It’s shaping up to be a happy holiday for job seekers looking for a seasonal job, according to the sixth-annual survey commissioned by Snagajob, America’s largest hourly employment marketplace for job seekers and employers.
The 2013 forecast indicates that more seasonal jobs should be available this year than last year.
There are multiple data points of positive news from the survey of more than 1,000 hourly hiring managers with responsibility for seasonal hiring, which was conducted by IPSOS Public Affairs for Snagajob.
- More managers hiring: Among hourly hiring managers with responsibility to hire year-end, seasonal workers for the holiday period, 69 percent will make hires this year, up 6 percentage points from last year (63 percent in 2012).
- More workers will be hired: Hiring managers, including those not planning to make any hires, expect to hire an average of 7.8 seasonal workers each. This is a 28 percent improvement over last year (6.1 seasonal workers).
- Strength in hiring backed by strong sales expectations: When comparing the hiring managers who expect their fourth-quarter sales to be better than last year with those who expect sales to be worse, the survey shows a net score of +28, indicating an expected sales increase. By comparison, this year’s measurement is an 8 point improvement over last year (+20 net score).
“While there have been lackluster gains in the overall job market recently, hourly employers will still have a strong need for seasonal employees,” says Megan Overton, spokesperson for Snagajob. “There has been strength in hiring for retail, restaurants, and other customer-service industries, and, according to our Snagajob survey, hiring managers need to staff up to holiday levels, even more so than they did last year.”
Prospective applicants will want to begin their job hunt now because holiday hiring is expected to be earlier this season. Among those who will be hiring, 52 percent expect to begin their hiring by the end of September—if not sooner—compared to 48 percent last year, an increase of 4 percentage points.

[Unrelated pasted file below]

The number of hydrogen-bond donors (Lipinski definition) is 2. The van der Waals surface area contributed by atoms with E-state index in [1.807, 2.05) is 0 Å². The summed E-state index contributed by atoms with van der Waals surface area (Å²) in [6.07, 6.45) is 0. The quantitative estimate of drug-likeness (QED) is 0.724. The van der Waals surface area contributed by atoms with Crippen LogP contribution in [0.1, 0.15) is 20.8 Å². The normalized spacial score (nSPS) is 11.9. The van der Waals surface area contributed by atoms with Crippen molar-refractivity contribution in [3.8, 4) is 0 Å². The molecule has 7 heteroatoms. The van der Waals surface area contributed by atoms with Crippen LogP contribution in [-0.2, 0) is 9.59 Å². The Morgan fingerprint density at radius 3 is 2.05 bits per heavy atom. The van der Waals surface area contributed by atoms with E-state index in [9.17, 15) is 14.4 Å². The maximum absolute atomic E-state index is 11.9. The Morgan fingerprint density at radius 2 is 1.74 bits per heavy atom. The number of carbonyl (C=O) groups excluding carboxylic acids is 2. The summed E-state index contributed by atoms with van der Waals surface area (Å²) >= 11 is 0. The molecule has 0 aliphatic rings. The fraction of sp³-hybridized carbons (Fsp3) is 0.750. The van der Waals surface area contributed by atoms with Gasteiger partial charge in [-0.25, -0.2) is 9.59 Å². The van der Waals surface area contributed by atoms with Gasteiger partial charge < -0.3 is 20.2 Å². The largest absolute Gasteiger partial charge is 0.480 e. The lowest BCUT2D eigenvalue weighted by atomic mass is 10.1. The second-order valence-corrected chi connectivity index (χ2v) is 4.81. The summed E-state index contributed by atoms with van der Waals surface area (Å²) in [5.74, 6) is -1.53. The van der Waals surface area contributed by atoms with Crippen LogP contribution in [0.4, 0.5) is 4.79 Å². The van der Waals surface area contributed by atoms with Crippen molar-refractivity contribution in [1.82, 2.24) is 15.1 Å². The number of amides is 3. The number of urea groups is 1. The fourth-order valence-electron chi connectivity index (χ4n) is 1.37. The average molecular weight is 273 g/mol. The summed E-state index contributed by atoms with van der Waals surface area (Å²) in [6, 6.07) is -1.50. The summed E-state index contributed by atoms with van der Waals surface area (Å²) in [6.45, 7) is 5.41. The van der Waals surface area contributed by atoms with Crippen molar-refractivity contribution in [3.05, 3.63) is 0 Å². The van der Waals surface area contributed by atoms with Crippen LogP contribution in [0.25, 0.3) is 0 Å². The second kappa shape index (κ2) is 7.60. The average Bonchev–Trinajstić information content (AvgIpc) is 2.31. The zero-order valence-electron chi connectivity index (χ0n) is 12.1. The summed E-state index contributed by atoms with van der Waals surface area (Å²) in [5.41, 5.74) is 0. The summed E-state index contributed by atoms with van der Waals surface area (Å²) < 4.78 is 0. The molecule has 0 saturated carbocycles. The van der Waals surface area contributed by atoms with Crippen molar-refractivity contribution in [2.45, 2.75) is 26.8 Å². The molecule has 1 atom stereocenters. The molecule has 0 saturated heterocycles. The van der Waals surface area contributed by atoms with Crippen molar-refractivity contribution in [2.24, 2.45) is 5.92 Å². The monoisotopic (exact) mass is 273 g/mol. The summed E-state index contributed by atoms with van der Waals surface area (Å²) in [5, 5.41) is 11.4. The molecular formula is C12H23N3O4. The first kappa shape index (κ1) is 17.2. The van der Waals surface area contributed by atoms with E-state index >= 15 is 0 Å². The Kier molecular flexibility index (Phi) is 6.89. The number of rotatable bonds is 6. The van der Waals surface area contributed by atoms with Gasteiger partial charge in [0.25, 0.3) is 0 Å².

The peak for holiday hiring should be October, when 31 percent of hiring managers will begin their hiring.
And for job seekers looking for full-time work, odds are better that they will be able to find it this season. More than half of seasonal workers (53 percent) are expected to be full-time hires. Also, hiring managers who will be making hires expect that 52 percent of their seasonal hires will be able to stay on after the holidays with a permanent job.
The average hourly pay for a seasonal job is expected to be $10.80 an hour, up 10 cents from last year.
From a qualification perspective, 30 percent of hiring managers said that the flexibility an applicant has to work the daily hours a company needs is the No. 1 thing a seasonal applicant can bring to the table.
Beyond traditional department and retail stores, Snagajob recommends that seasonal job seekers consider shipping companies, craft stores, restaurants, movie theaters, inventory positions, resorts staffing up for winter vacations, and tax-preparation companies.